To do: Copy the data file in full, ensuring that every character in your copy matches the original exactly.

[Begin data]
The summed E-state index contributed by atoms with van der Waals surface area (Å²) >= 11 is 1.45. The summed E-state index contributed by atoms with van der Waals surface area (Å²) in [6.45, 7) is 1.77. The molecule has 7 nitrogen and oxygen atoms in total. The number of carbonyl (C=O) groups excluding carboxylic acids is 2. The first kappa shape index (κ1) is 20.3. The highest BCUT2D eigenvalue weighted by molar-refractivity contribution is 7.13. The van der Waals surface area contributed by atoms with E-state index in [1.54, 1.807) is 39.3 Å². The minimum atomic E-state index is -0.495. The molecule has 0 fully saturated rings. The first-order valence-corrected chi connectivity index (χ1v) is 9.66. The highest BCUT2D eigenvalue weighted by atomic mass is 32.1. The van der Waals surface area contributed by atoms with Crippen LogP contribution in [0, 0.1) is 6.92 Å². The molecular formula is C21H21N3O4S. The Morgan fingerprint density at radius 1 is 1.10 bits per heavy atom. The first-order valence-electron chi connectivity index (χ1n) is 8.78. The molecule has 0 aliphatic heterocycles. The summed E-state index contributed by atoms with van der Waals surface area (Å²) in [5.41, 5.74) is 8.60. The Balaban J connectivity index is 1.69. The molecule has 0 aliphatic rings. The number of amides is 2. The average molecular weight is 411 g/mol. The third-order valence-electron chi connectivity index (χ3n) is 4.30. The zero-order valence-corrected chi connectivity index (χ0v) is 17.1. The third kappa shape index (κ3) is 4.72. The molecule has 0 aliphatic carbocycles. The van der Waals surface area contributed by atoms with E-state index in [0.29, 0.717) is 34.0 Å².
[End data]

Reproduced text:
The summed E-state index contributed by atoms with van der Waals surface area (Å²) >= 11 is 1.45. The summed E-state index contributed by atoms with van der Waals surface area (Å²) in [6.45, 7) is 1.77. The molecule has 7 nitrogen and oxygen atoms in total. The number of carbonyl (C=O) groups excluding carboxylic acids is 2. The first kappa shape index (κ1) is 20.3. The highest BCUT2D eigenvalue weighted by molar-refractivity contribution is 7.13. The van der Waals surface area contributed by atoms with E-state index in [1.54, 1.807) is 39.3 Å². The minimum atomic E-state index is -0.495. The molecule has 0 fully saturated rings. The first-order valence-corrected chi connectivity index (χ1v) is 9.66. The highest BCUT2D eigenvalue weighted by atomic mass is 32.1. The van der Waals surface area contributed by atoms with Crippen LogP contribution in [0, 0.1) is 6.92 Å². The molecular formula is C21H21N3O4S. The Morgan fingerprint density at radius 1 is 1.10 bits per heavy atom. The first-order valence-electron chi connectivity index (χ1n) is 8.78. The molecule has 0 aliphatic heterocycles. The summed E-state index contributed by atoms with van der Waals surface area (Å²) in [5.41, 5.74) is 8.60. The Balaban J connectivity index is 1.69. The molecule has 0 aliphatic rings. The number of amides is 2. The average molecular weight is 411 g/mol. The third-order valence-electron chi connectivity index (χ3n) is 4.30. The zero-order valence-corrected chi connectivity index (χ0v) is 17.1. The third kappa shape index (κ3) is 4.72. The molecule has 0 aliphatic carbocycles. The van der Waals surface area contributed by atoms with E-state index in [0.29, 0.717) is 34.0 Å².